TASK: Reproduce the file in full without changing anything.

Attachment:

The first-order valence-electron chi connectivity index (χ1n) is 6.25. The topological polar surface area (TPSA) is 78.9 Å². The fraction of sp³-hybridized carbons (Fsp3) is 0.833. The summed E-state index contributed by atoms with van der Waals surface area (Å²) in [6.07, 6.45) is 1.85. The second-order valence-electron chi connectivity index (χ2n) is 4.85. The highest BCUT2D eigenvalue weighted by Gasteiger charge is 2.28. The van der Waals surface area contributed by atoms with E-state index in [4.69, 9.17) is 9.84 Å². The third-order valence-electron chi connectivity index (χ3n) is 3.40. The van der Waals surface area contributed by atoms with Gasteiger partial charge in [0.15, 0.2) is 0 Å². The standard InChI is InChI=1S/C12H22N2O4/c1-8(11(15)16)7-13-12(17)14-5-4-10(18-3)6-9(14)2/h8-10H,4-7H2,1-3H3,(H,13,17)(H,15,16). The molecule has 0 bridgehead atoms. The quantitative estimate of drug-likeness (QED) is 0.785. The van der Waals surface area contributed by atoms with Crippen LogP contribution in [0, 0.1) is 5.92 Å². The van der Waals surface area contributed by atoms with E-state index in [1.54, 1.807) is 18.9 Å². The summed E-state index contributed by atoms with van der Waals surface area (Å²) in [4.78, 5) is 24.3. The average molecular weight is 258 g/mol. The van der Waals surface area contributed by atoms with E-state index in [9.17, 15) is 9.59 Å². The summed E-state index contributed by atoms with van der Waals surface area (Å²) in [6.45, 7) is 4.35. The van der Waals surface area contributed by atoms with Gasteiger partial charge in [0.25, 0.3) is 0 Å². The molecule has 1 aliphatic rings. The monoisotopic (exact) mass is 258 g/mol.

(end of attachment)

The first-order valence-electron chi connectivity index (χ1n) is 6.25. The topological polar surface area (TPSA) is 78.9 Å². The fraction of sp³-hybridized carbons (Fsp3) is 0.833. The summed E-state index contributed by atoms with van der Waals surface area (Å²) in [6.07, 6.45) is 1.85. The second-order valence-electron chi connectivity index (χ2n) is 4.85. The highest BCUT2D eigenvalue weighted by Gasteiger charge is 2.28. The van der Waals surface area contributed by atoms with E-state index in [4.69, 9.17) is 9.84 Å². The third-order valence-electron chi connectivity index (χ3n) is 3.40. The van der Waals surface area contributed by atoms with Gasteiger partial charge in [0.15, 0.2) is 0 Å². The standard InChI is InChI=1S/C12H22N2O4/c1-8(11(15)16)7-13-12(17)14-5-4-10(18-3)6-9(14)2/h8-10H,4-7H2,1-3H3,(H,13,17)(H,15,16). The molecule has 0 bridgehead atoms. The quantitative estimate of drug-likeness (QED) is 0.785. The van der Waals surface area contributed by atoms with Crippen LogP contribution in [0, 0.1) is 5.92 Å². The van der Waals surface area contributed by atoms with E-state index in [1.54, 1.807) is 18.9 Å². The summed E-state index contributed by atoms with van der Waals surface area (Å²) in [4.78, 5) is 24.3. The average molecular weight is 258 g/mol. The van der Waals surface area contributed by atoms with E-state index in [9.17, 15) is 9.59 Å². The summed E-state index contributed by atoms with van der Waals surface area (Å²) in [6.45, 7) is 4.35. The van der Waals surface area contributed by atoms with Gasteiger partial charge in [0.25, 0.3) is 0 Å². The molecule has 1 aliphatic rings. The monoisotopic (exact) mass is 258 g/mol.